A Uniform Cure: Achieving temperature uniformity in a powder coating oven requires the proper airflow design.

Published Date: 
Thursday, September 3, 2009

Veterans of the finishing industry agree that temperature uniformity and proper airflow design have a large impact on obtaining consistent, top-quality curing results for powder coatings. But while these characteristics are closely related, it is important for buyers to evaluate them separately. You can buy an oven with excellent empty oven chamber temperature uniformity and still not obtain acceptable results if the airflow is not designed for the way you load your parts inside the oven.

Oven temperature uniformity is defined as the overall temperature variation from a given setpoint. Acceptable uniformity tolerances are stated as a deviation - for example, ±10°F, which means that the temperature of all points that are measured within the work chamber need to be within a 20°F band around a specific setpoint. Temperature tolerances within the work chamber seem to become more stringent each year. Back in the days when most finishing was liquid-based, uniformity was rarely an issue.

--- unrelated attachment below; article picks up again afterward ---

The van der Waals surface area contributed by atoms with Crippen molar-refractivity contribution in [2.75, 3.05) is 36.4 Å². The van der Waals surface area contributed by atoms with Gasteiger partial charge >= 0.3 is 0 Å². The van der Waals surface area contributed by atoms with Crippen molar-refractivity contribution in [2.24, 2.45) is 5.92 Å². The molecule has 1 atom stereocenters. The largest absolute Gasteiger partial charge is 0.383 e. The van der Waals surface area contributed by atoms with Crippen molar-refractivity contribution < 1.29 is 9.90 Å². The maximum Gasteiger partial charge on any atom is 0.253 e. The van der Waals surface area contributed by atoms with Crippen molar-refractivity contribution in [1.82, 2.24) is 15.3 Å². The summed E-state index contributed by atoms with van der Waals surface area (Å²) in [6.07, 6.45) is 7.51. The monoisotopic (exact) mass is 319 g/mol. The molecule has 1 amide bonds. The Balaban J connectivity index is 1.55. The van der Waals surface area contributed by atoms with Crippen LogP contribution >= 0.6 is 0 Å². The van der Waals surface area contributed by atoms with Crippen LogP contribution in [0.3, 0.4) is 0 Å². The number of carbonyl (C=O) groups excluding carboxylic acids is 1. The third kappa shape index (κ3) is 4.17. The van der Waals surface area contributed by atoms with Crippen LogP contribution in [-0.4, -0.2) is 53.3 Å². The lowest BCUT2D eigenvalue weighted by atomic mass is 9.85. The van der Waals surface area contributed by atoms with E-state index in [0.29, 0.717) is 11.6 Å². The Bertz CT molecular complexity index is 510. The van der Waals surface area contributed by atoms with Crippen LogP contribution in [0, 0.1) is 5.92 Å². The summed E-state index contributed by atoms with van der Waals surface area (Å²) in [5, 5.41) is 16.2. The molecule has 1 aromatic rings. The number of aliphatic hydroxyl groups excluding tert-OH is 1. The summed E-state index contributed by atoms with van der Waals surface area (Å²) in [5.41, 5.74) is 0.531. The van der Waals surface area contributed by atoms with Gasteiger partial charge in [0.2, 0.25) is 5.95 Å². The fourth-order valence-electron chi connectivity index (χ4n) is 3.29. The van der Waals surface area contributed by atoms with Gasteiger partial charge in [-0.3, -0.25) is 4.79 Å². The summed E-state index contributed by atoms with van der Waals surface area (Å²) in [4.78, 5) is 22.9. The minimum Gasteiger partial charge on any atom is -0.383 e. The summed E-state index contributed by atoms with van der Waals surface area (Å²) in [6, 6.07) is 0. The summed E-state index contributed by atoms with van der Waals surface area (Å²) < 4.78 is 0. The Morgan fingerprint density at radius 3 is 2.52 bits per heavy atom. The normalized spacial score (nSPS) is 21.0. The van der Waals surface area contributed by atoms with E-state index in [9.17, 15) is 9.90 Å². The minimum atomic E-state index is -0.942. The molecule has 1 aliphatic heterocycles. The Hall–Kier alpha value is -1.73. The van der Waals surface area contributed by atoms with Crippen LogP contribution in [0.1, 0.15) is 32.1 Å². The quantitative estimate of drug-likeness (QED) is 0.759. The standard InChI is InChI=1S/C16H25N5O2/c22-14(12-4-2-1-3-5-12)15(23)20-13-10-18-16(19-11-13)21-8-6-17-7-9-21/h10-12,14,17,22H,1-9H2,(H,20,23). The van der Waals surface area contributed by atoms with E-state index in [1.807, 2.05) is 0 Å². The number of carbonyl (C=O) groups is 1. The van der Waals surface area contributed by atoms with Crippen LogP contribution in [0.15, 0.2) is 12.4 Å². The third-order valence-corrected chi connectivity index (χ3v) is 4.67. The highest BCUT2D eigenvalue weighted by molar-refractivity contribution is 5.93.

The vast majority of liquid-based coatings 15 years ago would tolerate temperature variances of ±15 to 25°F. It seemed like any old box with some heat would provide a satisfactory cure. Today’s powder-based coatings, as well as some of the specialty liquid paints, require a much tighter tolerance. Most powder coatings require a tolerance of ±10°F from setpoint to obtain ideal curing conditions.